You will probably want an 11" motor of some kind. 150kw (output) is going to require a pretty good battery pack. At that power level the motor will probably be around 70% efficient so you will need to feed it over 200kw. You can get there by having a battery that can put out 1000 amps at 200 volts or a higher voltage at lower amps. Say you have a 340 volt pack that sags 15% under full load this would give 289 volts. A motor like the WarP 11HV can take 288 volts so to get your 200kw input you would need 694 amps. To get that voltage you need 98 cells. You could probably do this with 60AH calbs briefly. A 98 cell pack of 60AH CALB would give you an 18.8kwh pack which is close to the 19kwh minimum estimate. Using 100AH cells at 1000 amps and 200 volts would give a pack of about 74 cells for a 23.7 kwh pack size.

Guessing your usable range with this setup will be closer to 40 miles for the smaller pack and 50 miles for the larger one assuming 3800 lb car.

Not saying you shouldn't do this, but it is going to be more expensive than a smaller and lighter car. I don't think you are going to hit your budget numbers as the batteries alone will be in the $9000 range for the small pack after shipping and intercell straps, and $11500 for the large pack. A more realistic budget for this build would be about $20000 when all is said and done.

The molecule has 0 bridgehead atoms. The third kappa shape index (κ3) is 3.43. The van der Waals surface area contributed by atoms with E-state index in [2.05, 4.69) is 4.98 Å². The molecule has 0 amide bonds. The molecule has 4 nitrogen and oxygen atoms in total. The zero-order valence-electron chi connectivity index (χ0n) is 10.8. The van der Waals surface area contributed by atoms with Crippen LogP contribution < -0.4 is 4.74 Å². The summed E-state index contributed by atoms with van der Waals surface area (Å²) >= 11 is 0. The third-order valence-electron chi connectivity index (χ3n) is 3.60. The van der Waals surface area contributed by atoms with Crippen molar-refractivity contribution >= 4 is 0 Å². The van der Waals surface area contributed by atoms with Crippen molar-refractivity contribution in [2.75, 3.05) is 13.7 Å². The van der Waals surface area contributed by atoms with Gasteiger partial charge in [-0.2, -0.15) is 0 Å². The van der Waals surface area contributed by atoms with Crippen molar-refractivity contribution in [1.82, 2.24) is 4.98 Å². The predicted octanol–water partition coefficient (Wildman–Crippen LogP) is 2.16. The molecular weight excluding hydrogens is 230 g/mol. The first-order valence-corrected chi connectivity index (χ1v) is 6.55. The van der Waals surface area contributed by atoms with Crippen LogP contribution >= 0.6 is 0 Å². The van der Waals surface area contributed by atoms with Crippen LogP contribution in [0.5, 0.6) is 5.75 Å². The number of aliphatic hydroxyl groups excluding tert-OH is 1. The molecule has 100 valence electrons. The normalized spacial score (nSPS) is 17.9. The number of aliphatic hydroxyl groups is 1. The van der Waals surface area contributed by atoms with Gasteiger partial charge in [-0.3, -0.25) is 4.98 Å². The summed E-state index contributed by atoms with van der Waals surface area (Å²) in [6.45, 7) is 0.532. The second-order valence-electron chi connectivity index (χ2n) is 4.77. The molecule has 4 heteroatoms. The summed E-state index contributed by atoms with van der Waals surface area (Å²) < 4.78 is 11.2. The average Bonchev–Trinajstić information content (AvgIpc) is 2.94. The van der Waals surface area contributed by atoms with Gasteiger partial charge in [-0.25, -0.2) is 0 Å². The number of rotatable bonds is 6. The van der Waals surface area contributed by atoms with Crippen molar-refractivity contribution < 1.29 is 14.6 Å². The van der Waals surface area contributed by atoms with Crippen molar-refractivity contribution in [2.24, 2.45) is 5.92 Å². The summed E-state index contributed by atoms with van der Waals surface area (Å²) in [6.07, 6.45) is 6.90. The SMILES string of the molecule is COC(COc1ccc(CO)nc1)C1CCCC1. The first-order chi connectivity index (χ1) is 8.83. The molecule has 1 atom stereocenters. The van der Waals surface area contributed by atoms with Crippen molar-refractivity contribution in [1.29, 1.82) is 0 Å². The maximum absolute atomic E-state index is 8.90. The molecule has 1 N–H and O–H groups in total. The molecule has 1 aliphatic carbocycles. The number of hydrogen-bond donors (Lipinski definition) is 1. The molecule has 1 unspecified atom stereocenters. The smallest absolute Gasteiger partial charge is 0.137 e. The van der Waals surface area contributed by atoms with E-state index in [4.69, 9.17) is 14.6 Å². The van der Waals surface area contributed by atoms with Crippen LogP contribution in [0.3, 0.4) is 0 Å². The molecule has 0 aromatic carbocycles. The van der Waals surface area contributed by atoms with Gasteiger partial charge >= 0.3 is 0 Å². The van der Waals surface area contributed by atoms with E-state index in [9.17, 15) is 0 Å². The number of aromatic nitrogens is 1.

Best Wishes!
 

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Hi fellow uk converter!

Being blunt.... It's not possible to meet those specs (with any reasonable quality) with your budget in such a heavy car.

You could go for something lighter and it may be possible but even then I think you'll need at least £12k...

Why the 7 series?
 

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Suggest you ask him that! I'd guess its because it is not his first conversion and he wanted a bigger car.

Bottom line with a heavier car is you will be spending more money to reach the same performance and range.

Is £10k a hard limit? Is the 750i a must?
 

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Ah ok. Is that for image or practicality? Just trying to understand your thought process.

Cant really make the recomendation as I dont know the car.

The weight isn't a show stopper but its definately worth considering the options!
 

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I cant understand why the EV community insists on living in its Brushed DC rut.
An AC induction motor would make the 750 a feasible concept because of regen.